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Peethala Venkataratnam Vs. Muddala Agastheeswara Rao - Court Judgment

LegalCrystal Citation
SubjectCivil
CourtAndhra Pradesh High Court
Decided On
Case NumberCivil Revn. Petn. No. 715 of 1961
Judge
Reported inAIR1964AP544
ActsProvincial Small Cause Courts Act, 1887 - Sections 17(1)
AppellantPeethala Venkataratnam
RespondentMuddala Agastheeswara Rao
Appellant AdvocateK.V. Ayyappa Sastry, Adv.
Respondent AdvocateK.B. Krishnamurty, Adv.
DispositionPetition allowed
Excerpt:
civil - procedure - proviso to section 17 (1) of provincial small cause courts act, 1887 - draft bond filed with application to set aside ex parte decree - order passed by court to test draft bond - direction to test security is indication of fact that petitioner have been allowed by court to furnish security in lieu of depositing amount in cash - provisions of section 17 held to be fulfilled. - all india services act, 1951. sections 32(c) (as amended by section 3 of amendment act, 2005] & 10 & general clauses act, 1897, section 6: [g.s. singhvi, cj, dr.g. yethirajulu, ramesh ranganathan, g.bhavani prasad, c.v. nagarjuna reddy, jj] exemption of building from applicability of provisions of act held, (per majority) section 32(c) of the act provides that the provisions of the act shall..........c. r. p. is, whether the filing of a draft bond along with an application for setting aside the ex parte decree made in a samll cause suit is sufficient compliance with the proviso to section 17 of the small cause courts act?2. it appears that a decree was passed ex parte against the first defendant-petitioner herein on 22-8-1960. the ground urged for non-appearance was that a sister-in-law of the petitioner was sick, and as such he could not attend the court. along with the petition filed to set aside the ex parte decree, the petitioner submitted a draft bond, offering security in a sum of rs. 500/-, i.e., for more than the decretal amount and the costs. thereupon, the court passed an order to test the security. notices were also ordered to the other side, and the plaintiff-respondent.....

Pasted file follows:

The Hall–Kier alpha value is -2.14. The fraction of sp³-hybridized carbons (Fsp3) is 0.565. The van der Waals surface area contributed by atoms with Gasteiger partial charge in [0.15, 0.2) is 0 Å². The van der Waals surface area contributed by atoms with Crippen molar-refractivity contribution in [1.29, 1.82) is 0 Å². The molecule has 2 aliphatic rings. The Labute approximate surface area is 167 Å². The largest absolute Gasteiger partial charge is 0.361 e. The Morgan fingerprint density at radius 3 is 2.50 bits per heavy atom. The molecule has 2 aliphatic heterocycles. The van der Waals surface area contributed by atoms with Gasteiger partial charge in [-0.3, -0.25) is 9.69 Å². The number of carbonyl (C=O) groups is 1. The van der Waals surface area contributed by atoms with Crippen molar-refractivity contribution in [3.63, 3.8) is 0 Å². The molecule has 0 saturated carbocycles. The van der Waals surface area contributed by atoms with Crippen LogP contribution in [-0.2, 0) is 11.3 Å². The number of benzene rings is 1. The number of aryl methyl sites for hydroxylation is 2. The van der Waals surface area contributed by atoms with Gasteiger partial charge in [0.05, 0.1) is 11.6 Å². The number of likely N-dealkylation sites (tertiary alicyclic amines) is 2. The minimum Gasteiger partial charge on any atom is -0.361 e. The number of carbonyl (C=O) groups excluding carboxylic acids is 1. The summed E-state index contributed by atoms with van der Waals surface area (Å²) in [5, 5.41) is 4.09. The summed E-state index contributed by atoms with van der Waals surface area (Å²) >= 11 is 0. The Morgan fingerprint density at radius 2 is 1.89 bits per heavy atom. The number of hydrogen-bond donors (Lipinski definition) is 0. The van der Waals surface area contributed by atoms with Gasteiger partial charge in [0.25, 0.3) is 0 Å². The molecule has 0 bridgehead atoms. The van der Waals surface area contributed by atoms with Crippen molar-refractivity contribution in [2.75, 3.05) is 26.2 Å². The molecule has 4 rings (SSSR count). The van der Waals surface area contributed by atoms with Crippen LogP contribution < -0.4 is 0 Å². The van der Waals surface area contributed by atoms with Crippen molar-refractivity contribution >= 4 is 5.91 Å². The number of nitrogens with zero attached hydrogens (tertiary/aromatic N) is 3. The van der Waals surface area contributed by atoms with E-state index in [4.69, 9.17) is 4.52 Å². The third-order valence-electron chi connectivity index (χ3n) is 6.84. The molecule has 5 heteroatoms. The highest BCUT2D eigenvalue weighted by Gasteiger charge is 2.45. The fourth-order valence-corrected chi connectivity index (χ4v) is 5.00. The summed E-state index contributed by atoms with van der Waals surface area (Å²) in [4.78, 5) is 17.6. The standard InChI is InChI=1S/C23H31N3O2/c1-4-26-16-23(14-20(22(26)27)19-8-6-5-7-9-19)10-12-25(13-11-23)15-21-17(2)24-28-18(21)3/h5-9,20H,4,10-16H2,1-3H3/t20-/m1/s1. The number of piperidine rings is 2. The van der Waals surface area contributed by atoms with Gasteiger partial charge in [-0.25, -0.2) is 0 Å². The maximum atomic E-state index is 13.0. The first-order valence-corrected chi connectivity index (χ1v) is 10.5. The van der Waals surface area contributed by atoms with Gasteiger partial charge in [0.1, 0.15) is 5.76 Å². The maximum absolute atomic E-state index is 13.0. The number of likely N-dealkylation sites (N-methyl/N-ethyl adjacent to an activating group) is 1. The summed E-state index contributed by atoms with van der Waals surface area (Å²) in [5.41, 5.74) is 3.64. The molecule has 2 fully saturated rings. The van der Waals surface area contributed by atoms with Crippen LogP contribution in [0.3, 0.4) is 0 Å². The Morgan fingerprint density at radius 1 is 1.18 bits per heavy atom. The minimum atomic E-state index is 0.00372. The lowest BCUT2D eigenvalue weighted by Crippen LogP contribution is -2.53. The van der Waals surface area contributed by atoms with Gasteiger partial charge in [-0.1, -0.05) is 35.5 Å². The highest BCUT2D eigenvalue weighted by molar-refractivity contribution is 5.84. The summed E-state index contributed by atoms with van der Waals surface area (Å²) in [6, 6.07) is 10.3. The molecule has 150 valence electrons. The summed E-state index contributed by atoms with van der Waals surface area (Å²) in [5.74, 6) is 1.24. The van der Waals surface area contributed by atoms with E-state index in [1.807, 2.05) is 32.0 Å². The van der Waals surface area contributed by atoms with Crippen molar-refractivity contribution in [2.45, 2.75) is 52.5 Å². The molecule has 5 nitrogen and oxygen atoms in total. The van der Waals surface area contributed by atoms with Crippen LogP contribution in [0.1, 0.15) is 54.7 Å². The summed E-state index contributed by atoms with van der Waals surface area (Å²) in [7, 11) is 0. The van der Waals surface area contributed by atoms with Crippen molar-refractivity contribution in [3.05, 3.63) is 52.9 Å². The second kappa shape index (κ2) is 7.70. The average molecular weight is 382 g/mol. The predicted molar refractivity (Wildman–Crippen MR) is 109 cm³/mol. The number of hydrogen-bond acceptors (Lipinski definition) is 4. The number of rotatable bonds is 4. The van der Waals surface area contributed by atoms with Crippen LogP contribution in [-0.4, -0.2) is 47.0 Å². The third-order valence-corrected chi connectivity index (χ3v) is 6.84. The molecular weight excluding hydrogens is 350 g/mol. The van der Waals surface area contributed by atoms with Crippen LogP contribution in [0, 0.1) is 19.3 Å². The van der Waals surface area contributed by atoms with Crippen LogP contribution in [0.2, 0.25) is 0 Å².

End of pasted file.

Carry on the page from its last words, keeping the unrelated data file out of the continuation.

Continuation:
Judgment:
ORDER

Sharfuddin Ahmed, J.

1. The question that falls for determination to this C. R. P. is, whether the filing of a draft bond along with an application for setting aside the ex parte decree made in a samll cause suit is sufficient compliance with the proviso to Section 17 of the Small Cause Courts Act?

2. It appears that a decree was passed ex parte against the first defendant-petitioner herein on 22-8-1960. The ground urged for non-appearance was that a sister-in-law of the petitioner was sick, and as such he could not attend the Court. Along with the petition filed to set aside the ex parte decree, the petitioner submitted a draft bond, offering security in a sum of Rs. 500/-, i.e., for more than the decretal amount and the costs. Thereupon, the Court passed an order to test the security. Notices were also ordered to the other side, and the plaintiff-respondent filed objections on 16-12-1960. The main objection was that the property was not sufficient to meet the requirements of the decree. The matter was posted *or hearing, but no orders seem to have been passed eitheraccepting or rejecting the security. The application for setting aside the ex parte decree came up for nearing before the lower court and it was urged before it that as no previous application was filed in compliance with the provisions of Section 17, the petition was not maintainable.